Each week we buy a 2kg bag of carrots which disappear fairly rapidly. You might think that this is because we, as a family absolutely adore carrots and can’t get enough of them – but this is not the case. The truth is, there is a lot of competition for carrots in our house from our four legged friends, in the form of our two donkeys (Sampson & Delilah) and two dogs (Shadow and Biggles). I suspect you might be thinking -donkeys and carrots sure, but dogs – really?! When we got the donkeys five years ago the standard form of bribery treat was carrot – the dogs quickly cottoned on to this and started to lurk around the donkeys whilst the carrot was being given and in an attempt to not show an form of favouritism the dogs were duly given a bit of carrot.
Sampson (right) and Delilah (left)
Over the years “CARROT” has become one of the few words that the dogs respond to. Shadow who is a 12½ year old Belgian Shepherd will now only go outside in the evenings if someone goes to the fridge and gets out a piece of carrot (I think our dogs have us all figured out). I wish I could also say that I was joking when I tell you that Biggles our 8 year old Springer Spaniel comes rushing into the kitchen when he hears a vegetable peeler being taken out of the drawer and will sit by me until he receives the carrot peelings (he always looks so disappointed when it turns out I am peeling potatoes instead).
Today, I decided it was our turn to enjoy the carrots rather than giving them to the animals. I’d made some stock the other day and I wanted to use it in a soup. So, this morning I set to work and made a Carrot and Red Lentil Soup.
Carrot and Red Lentil Soup
200g Red Lentils
4 large carrots (peeled and chopped)
2 small onions (diced)
1 garlic clove (finely chopped)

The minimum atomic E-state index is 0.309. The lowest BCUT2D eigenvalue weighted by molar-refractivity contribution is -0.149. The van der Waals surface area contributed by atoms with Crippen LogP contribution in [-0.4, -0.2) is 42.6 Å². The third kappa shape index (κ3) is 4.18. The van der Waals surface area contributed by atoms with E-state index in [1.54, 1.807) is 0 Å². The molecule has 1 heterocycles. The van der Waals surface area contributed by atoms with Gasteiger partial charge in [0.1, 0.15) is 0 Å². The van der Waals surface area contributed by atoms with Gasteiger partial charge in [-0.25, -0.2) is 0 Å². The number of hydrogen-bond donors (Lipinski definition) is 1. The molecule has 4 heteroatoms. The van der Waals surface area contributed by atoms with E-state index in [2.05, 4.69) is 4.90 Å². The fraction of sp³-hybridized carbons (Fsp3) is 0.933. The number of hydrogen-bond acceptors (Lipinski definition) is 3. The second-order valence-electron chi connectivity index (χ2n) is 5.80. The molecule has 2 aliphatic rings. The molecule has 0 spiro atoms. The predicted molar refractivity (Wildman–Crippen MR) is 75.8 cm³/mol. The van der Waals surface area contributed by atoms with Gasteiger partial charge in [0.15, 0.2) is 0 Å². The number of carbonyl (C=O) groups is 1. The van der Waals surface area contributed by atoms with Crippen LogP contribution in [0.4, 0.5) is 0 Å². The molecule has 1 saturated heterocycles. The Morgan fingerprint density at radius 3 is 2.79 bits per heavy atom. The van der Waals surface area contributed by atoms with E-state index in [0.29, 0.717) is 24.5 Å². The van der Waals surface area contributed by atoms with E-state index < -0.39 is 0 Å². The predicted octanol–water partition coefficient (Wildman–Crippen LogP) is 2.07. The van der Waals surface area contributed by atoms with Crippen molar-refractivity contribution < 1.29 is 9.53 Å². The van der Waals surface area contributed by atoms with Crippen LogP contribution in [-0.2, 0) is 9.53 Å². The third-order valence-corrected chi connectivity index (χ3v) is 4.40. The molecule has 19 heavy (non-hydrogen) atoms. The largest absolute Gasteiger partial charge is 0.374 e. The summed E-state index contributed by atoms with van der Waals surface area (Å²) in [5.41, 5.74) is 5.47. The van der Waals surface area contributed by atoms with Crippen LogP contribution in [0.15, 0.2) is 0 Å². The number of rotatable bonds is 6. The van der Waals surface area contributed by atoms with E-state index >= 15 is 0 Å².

1 tsp sugar
½ tsp ground cumin
½ tsp coriander seeds (crushed)
1 litre stock
Oil (for cooking with)
Prepare the lentils by soaking them in water for 30-45 minutes, then drain.
Place the onions and garlic in a large saucepan with a little oil and some sugar. Cook on a low heat until soft.
Add the cumin, coriander and carrots and cook stirring occasionally for 3-5 minutes, before adding the stock and the lentils.
Cook on a medium heat for 20-30 minutes or until the carrots are cooked.
Season according to your tastes and then liquidise the soup, before serving with a little cream or crème fraiche.
Due to the nature of the food that is available in the local markets and supermarkets around us the majority of the food I make is seasonal. At the moment I am having to find inventive ways to cook peppers, courgettes, aubergines as they are just so cheap. I love these types of vegetables in curries or just simply roasted, however, it is just too hot for that type of food at the moment.
Over the last couple of weeks I have been making stuffed peppers as they are a little bit different and look very pretty on a plate with some salad. I find stuffed peppers are relatively simple to make and the other joy with them is you can turn them into a great vegetarian option by simply removing the meat from the recipe and they are just as tasty. I tend to use blue cheese as I just love its taste, however mozzarella works very nicely as well.